Paizo Announces Starfinder 2nd Edition

As part of the keynote presentation for Gen Con 2023, Paizo announced Starfinder 2nd Edition.

As part of the keynote presentation for Gen Con 2023, Paizo announced Starfinder 2nd Edition.

SF2_Playtest_Banner_new logo.png

A new edition is coming for Starfinder, making it fully compatible with Pathfinder 2nd Edition and the Remaster Project. The new edition will be published under the ORC License and implements the three-action economy.

“With the finalization of the ORC License, and considering that Starfinder 1st Edition has been evolving since its release in 2017, we felt now was a perfect time to bring the system into the future,” says Starfinder’s Managing Creative Director, Thurston Hillman.

Taking the lessons of Pathfinder’s latest edition and everything they have learned since Starfinder began, Paizo is looking forward to making the next version of Starfinder better. This will be the most open playtest Paizo has ever launched, with deeper looks into the development process.

The roundtable discussion with the Starfinder team highlighted some key elements of the upcoming playtest and new edition:
  • Pathfinder 2nd Edition and Starfinder 2nd Edition rulesets will be completely cross-compatible provided your GM allows it. That includes classes, creatures, and more.
  • The first four classes announced for the playtest are:
  • Mystic, represented by the iconic shirren mystic Chk Chk
  • Soldier, represented by the returning iconic vesk soldier Obozaya.
  • Envoy, represented by the returning iconic human envoy Navasi
  • Solarion, represented by a new iconic pahtra solarian, openining up the feline pahtra as a core ancestry.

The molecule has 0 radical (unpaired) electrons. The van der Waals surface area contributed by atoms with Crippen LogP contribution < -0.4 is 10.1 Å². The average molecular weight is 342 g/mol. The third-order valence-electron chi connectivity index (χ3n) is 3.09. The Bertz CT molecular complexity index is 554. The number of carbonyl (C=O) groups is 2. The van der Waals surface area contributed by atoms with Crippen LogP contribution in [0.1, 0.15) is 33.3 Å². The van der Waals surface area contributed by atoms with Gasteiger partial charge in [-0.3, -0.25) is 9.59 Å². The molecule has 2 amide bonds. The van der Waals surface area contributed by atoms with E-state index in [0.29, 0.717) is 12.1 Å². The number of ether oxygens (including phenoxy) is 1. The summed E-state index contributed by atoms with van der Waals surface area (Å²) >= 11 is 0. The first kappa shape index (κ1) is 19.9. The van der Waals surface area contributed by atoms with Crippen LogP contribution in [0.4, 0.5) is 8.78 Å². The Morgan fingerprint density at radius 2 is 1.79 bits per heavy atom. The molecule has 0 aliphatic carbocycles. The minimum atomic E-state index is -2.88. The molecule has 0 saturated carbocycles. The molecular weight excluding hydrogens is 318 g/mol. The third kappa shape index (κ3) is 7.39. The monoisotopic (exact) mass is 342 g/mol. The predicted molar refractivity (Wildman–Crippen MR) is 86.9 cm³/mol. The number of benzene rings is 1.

• As part of the ‘open playtest’ model, the Starfinder team will be keeping players updated and involved with “Field Tests”- the first of which release today alongside the announcement at stafinderplaytest.com. The first Field Test includes the Soldier Class from levels 1 to 5, new equipment, and new creatures like the Computer Glitch Gremlin and Laser Wolf.
The Starfinder Playtest Rulebook will be available in summer 2024 as a softcover rulebook. Base system rules will not be a part of the playtest as Starfinder 2nd Edition will be using the Pathfinder 2nd Edition ruleset. The playtest will focus on the core elements of gameplay, including new classes, a scaling equipment system, new skills, and more.
 

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Dawn Dalton

Dawn Dalton

Yeah. It's safe to say something like "I'd build such a better smart phone" or "I'd run such a better restaurant." But the cost to to design a D&D killer? Your time. Of course it costs money to print and publish, but if it's that good surely you'll crowdfund whatever you need.
And the fun thing you'd likely learn? There were design choices you made that maybe would be better if you did them a different way. And it won't just be one thing. Eventually you'll get enough feedback from people playing your game that are requesting you to make changes. Then sales start to slip because people are trying other games that handle things better. If only you could spur a sales increase and fix some of those design mistakes.